Enel has also worked as operator in joint ventures with both the BSO model (Build, Sell and Operate) and through acquisitions of company shares. The managed capacity includes renewable plants in Italy, the United States and Canada. Considering a managed capacity of 2.6 GW, the total capacity is thus equal to around 88 GW (32% hydroelectric, 15% other renewables, 14% oil & gas, 17% CCGT, 18% coal and 4% nuclear).
As for electricity production, 43% of the energy produced by the Group in 2017 is zero emissions. Production in 2017, equal to about 250 TWh, decreased by about 12 TWh compared to 2016, mainly due to the removal from the Group’s consolidation perimeter of plants in Slovakia (including 2 nuclear, 2 thermal and various hydroelectric plants), one plant in Belgium (CCGT) and some plants in the United States (hydroelectric, wind and geothermal).
With regard to non-renewable sources, thermal production recorded a slight decrease (-0.7 TWh compared to 2016) due to the removal from consolidation of the thermal plants in Belgium and Slovakia; within this production, there was a change in the production mix compared to 2016, with an increase in the use of combined cycles (+4.1 TWh compared to 2016), which partly offset the lower coal and oil & gas production.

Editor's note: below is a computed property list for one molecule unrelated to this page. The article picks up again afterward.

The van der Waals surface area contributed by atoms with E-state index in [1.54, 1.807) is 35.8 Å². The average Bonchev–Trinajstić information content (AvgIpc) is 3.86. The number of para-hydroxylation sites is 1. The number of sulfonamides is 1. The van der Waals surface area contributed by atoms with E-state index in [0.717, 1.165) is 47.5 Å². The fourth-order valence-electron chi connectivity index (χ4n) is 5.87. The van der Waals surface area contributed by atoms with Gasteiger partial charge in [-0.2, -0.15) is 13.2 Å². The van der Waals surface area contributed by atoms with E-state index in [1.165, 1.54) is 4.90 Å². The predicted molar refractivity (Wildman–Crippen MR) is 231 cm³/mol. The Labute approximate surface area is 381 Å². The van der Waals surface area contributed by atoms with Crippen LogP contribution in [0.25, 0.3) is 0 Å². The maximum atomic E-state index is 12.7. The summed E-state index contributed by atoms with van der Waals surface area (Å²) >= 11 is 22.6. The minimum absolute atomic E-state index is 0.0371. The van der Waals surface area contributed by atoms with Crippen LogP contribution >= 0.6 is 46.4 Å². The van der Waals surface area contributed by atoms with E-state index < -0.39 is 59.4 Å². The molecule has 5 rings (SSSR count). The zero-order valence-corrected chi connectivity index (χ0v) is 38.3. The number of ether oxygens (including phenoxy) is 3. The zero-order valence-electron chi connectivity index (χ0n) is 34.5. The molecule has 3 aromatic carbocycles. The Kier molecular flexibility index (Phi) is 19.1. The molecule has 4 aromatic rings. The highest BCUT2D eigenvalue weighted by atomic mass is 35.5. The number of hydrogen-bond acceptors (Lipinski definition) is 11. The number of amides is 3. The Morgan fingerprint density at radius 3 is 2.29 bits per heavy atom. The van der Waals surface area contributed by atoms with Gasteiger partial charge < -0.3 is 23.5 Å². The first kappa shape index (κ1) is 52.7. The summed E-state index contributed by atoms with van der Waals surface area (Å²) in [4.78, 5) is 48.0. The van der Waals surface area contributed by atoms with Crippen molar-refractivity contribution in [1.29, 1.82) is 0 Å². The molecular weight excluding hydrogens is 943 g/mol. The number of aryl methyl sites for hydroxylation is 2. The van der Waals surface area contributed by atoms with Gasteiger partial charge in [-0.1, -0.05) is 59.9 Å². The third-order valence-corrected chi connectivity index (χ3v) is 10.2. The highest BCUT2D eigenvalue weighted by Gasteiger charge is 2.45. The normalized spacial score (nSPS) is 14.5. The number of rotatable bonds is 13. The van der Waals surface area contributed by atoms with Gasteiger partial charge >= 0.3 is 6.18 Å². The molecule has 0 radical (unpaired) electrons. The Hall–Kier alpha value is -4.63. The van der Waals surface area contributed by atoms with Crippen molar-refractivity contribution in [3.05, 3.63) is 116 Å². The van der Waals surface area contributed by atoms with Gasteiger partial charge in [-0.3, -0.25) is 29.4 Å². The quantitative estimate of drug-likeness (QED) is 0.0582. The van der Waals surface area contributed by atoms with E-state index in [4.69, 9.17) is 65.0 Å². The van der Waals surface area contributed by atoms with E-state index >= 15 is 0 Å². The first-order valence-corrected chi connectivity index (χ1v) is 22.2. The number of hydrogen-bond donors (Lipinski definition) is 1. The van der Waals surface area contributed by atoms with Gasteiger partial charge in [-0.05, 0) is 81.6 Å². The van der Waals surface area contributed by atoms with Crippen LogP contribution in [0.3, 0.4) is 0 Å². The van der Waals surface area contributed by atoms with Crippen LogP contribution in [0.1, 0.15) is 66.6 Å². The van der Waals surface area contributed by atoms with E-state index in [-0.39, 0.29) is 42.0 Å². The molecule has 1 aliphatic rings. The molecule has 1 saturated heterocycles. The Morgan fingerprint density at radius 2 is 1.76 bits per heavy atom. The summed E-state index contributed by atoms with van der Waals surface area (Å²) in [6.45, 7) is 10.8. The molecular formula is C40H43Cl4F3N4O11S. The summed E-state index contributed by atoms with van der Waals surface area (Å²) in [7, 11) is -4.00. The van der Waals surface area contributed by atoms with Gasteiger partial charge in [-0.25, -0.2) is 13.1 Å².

In the renewables sector, there was a decrease in hydroelectric production (-4.7 TWh compared to 2016) mainly due to lower water availability in Europe (Italy and Spain), as well as the aforementioned removal from the consolidation perimeter of the hydroelectric plants in Slovakia and in the United States. Production from other renewable sources, on the other hand, recorded an overall increase of 1.5% over the previous year due to higher wind and solar power production in Brazil and Chile and solar power in South Africa.
Natural events have influenced the production mix in different countries in different ways. For example, in Spain, the decrease in hydroelectric production favored greater thermal production, both from coal and combined cycle; in Colombia, on the other hand, heavy rains between January and June favored hydroelectric production.
The production facilities have produced a total of about 82 TWh from renewable sources in 2017, which represents over 32% of the energy produced by Enel during the year, thus avoiding the emission of about 52 million tons of CO2. into the atmosphere. The nuclear facility has made it possible to avoid releasing an additional 19 million tons of CO2.
Considering also the managed production of around 7 TWh, the total value is around 257 TWh (22% hydroelectric, 13% other renewables, 11% oil & gas, 17% CCGT, 27% coal, 10% nuclear).